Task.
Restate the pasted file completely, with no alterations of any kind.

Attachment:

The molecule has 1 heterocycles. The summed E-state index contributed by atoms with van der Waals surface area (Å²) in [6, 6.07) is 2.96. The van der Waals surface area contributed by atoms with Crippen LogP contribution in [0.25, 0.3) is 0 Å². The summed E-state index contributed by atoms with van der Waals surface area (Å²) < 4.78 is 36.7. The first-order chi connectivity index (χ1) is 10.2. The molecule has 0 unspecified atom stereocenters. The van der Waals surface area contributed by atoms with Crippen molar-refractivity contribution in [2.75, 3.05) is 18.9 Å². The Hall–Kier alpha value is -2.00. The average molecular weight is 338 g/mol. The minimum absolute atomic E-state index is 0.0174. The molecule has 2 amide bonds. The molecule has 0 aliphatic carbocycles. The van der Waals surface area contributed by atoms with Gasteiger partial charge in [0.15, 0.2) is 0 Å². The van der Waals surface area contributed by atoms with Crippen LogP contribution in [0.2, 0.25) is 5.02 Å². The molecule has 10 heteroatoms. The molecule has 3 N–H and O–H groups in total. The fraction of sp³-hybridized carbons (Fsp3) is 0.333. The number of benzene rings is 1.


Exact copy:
The molecule has 1 heterocycles. The summed E-state index contributed by atoms with van der Waals surface area (Å²) in [6, 6.07) is 2.96. The van der Waals surface area contributed by atoms with Crippen LogP contribution in [0.25, 0.3) is 0 Å². The summed E-state index contributed by atoms with van der Waals surface area (Å²) < 4.78 is 36.7. The first-order chi connectivity index (χ1) is 10.2. The molecule has 0 unspecified atom stereocenters. The van der Waals surface area contributed by atoms with Crippen molar-refractivity contribution in [2.75, 3.05) is 18.9 Å². The Hall–Kier alpha value is -2.00. The average molecular weight is 338 g/mol. The minimum absolute atomic E-state index is 0.0174. The molecule has 2 amide bonds. The molecule has 0 aliphatic carbocycles. The van der Waals surface area contributed by atoms with Gasteiger partial charge in [0.15, 0.2) is 0 Å². The van der Waals surface area contributed by atoms with Crippen LogP contribution in [0.2, 0.25) is 5.02 Å². The molecule has 10 heteroatoms. The molecule has 3 N–H and O–H groups in total. The fraction of sp³-hybridized carbons (Fsp3) is 0.333. The number of benzene rings is 1.